Reuse, Reuse, Reuse: 'Industrial Nature' saves common objects from a lifetime in the landfill

At first glance, the large-scale wall installations and sculptures look like succulents and flowers, multi-colored woven rugs, moths and butterflies.

But look closer, and an array of discarded and repurposed materials, carefully pieced together by shape and color, come into focus, stirring questions and reflections about nature, the environment and consumerism.

Ohio artist Michelle Stitzlein creates large mixed-media pieces from otherwise ordinary and mass-produced materials destined for the landfill — garden hoses, piano keys, phone and computer cords, electrical wire, bottle caps, license plates, pots and pans, and other plastic pieces and parts salvaged from the junk drawer. 

Her work, shown in solo exhibitions in galleries and museums nationwide, is the focus of Saugatuck Center for the Arts’ Industrial Nature exhibition, on display through Sept. 7.

She plans to show several pieces from her Fynbos, Moth and Lichen series at the SCA. The Fynbos Series, named after the shrubland ecological zone in the Western Cape region of South Africa, includes large and colorful works inspired by the exotic, spiky flower heads of the protea and common house plants and succulents. She started working with garden hoses in 2013 and now has 10 or 11 large-scale works in the series.

“I have never seen anybody work with garden hoses in this format,” she said. “I am pretty excited about it — this is a whole process that I have created from the very start. Basically, each piece I make, I learn something or I get a new idea that takes me to the next piece.”

In part, the pieces speak to the drought currently plaguing that area of South Africa, and the importance of water to our environment. Viewers can interpret that message through her creative use of garden hoses that artificially bring water to areas we should or should not be watering, she said.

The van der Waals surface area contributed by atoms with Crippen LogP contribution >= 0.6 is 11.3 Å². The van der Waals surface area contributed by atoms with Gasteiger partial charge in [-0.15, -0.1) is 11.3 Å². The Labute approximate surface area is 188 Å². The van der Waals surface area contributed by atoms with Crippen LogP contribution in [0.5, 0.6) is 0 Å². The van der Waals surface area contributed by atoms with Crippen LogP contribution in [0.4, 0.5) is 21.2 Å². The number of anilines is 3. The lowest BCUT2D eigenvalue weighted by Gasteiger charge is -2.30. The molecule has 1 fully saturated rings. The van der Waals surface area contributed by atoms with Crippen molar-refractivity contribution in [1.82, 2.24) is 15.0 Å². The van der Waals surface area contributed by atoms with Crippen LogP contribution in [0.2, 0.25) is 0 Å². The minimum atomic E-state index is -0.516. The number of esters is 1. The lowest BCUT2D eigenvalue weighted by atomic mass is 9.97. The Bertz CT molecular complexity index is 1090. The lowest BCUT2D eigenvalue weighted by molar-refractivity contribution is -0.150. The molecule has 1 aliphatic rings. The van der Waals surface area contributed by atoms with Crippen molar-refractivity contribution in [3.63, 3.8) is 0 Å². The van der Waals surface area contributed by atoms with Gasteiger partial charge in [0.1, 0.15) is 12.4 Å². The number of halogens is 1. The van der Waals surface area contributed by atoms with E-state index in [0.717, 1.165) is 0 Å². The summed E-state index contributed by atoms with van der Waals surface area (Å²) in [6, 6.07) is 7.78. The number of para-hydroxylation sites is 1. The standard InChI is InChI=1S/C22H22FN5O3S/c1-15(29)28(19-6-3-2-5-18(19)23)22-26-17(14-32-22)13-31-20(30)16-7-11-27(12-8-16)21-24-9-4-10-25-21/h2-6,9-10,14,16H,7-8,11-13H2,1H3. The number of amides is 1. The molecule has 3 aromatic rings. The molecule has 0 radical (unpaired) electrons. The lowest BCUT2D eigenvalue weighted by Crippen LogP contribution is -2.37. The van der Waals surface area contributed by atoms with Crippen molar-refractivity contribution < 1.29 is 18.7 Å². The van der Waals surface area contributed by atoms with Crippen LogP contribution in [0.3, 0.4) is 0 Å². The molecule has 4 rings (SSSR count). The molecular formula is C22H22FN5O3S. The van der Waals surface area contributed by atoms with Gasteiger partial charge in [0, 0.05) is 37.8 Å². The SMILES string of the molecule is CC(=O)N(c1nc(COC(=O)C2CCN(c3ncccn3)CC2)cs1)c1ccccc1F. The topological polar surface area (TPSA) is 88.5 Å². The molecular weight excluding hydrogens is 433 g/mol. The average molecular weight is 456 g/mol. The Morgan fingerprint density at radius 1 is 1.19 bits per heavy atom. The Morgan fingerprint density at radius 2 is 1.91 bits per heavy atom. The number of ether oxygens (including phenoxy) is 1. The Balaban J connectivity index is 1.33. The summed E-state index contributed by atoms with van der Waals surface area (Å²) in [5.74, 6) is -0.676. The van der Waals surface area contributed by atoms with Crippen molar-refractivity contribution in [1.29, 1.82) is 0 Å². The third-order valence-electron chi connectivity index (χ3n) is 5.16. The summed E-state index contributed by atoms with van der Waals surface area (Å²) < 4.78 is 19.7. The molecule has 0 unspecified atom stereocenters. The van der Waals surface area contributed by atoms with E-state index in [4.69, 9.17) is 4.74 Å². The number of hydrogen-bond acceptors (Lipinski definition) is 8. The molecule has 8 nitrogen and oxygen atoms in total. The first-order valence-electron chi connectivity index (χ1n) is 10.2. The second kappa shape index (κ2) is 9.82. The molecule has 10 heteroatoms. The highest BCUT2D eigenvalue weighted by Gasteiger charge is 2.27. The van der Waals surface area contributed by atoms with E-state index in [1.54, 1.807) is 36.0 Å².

Stitzlein explains: “This tension between the object’s former industrial life and its transformation into a work inspired by the natural world provides a valuable dialogue about consumerism, industrial production and the sublimity of nature.”

Some of her pieces are 30 feet long and invite viewers to look closer at all of the individual parts that are put together to make one continuous visual piece. They encourage viewers to consider all the items people throw away, between what it used to be and what it is now, and how those items can be repurposed.

“We’re excited to be able to share her unique process with all kinds of viewers and we hope that it will encourage viewers to stop and look closer and ask themselves how they’re impacting the world and taking care of the world we live in,” said Whitney Valentine, SCA’s education and exhibitions manager. “She’s not altering any of the objects. All the wire and hoses are in their natural color, she is just cutting and repositioning them.”

Stitzlein grew up around art, visiting museums with her artist mother, and married into a family of artists. After graduating from Columbus College of Art & Design, she worked in interior design and then marketed the work of Ohio craftspeople and managed two retail stores for Ohio Designer Craftsmen.